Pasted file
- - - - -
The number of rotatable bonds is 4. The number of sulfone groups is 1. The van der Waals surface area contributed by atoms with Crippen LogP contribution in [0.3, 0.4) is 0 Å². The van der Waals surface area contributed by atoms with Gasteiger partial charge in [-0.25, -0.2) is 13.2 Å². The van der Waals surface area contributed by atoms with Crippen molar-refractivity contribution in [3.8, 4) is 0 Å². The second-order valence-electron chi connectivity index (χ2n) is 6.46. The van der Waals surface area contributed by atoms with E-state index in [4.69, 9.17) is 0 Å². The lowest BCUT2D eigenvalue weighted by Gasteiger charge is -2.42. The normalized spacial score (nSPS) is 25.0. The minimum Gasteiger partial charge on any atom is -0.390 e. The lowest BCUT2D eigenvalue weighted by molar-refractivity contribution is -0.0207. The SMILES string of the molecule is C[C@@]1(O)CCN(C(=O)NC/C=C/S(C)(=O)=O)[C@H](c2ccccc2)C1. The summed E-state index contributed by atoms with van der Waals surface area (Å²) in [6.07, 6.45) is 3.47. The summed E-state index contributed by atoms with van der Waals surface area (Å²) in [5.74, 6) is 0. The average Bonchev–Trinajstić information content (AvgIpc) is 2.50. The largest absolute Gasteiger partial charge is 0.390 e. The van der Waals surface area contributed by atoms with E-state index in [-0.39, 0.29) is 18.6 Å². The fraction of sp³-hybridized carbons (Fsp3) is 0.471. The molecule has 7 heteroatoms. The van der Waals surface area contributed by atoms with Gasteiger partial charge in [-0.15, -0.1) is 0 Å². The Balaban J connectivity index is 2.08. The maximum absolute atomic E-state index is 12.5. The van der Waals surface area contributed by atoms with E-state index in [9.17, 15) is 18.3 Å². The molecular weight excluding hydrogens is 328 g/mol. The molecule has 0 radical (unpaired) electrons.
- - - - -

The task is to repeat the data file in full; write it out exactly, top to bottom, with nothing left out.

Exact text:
The number of rotatable bonds is 4. The number of sulfone groups is 1. The van der Waals surface area contributed by atoms with Crippen LogP contribution in [0.3, 0.4) is 0 Å². The van der Waals surface area contributed by atoms with Gasteiger partial charge in [-0.25, -0.2) is 13.2 Å². The van der Waals surface area contributed by atoms with Crippen molar-refractivity contribution in [3.8, 4) is 0 Å². The second-order valence-electron chi connectivity index (χ2n) is 6.46. The van der Waals surface area contributed by atoms with E-state index in [4.69, 9.17) is 0 Å². The lowest BCUT2D eigenvalue weighted by Gasteiger charge is -2.42. The normalized spacial score (nSPS) is 25.0. The minimum Gasteiger partial charge on any atom is -0.390 e. The lowest BCUT2D eigenvalue weighted by molar-refractivity contribution is -0.0207. The SMILES string of the molecule is C[C@@]1(O)CCN(C(=O)NC/C=C/S(C)(=O)=O)[C@H](c2ccccc2)C1. The summed E-state index contributed by atoms with van der Waals surface area (Å²) in [6.07, 6.45) is 3.47. The summed E-state index contributed by atoms with van der Waals surface area (Å²) in [5.74, 6) is 0. The average Bonchev–Trinajstić information content (AvgIpc) is 2.50. The largest absolute Gasteiger partial charge is 0.390 e. The van der Waals surface area contributed by atoms with E-state index in [-0.39, 0.29) is 18.6 Å². The fraction of sp³-hybridized carbons (Fsp3) is 0.471. The molecule has 7 heteroatoms. The van der Waals surface area contributed by atoms with Gasteiger partial charge in [-0.15, -0.1) is 0 Å². The Balaban J connectivity index is 2.08. The maximum absolute atomic E-state index is 12.5. The van der Waals surface area contributed by atoms with E-state index in [9.17, 15) is 18.3 Å². The molecular weight excluding hydrogens is 328 g/mol. The molecule has 0 radical (unpaired) electrons.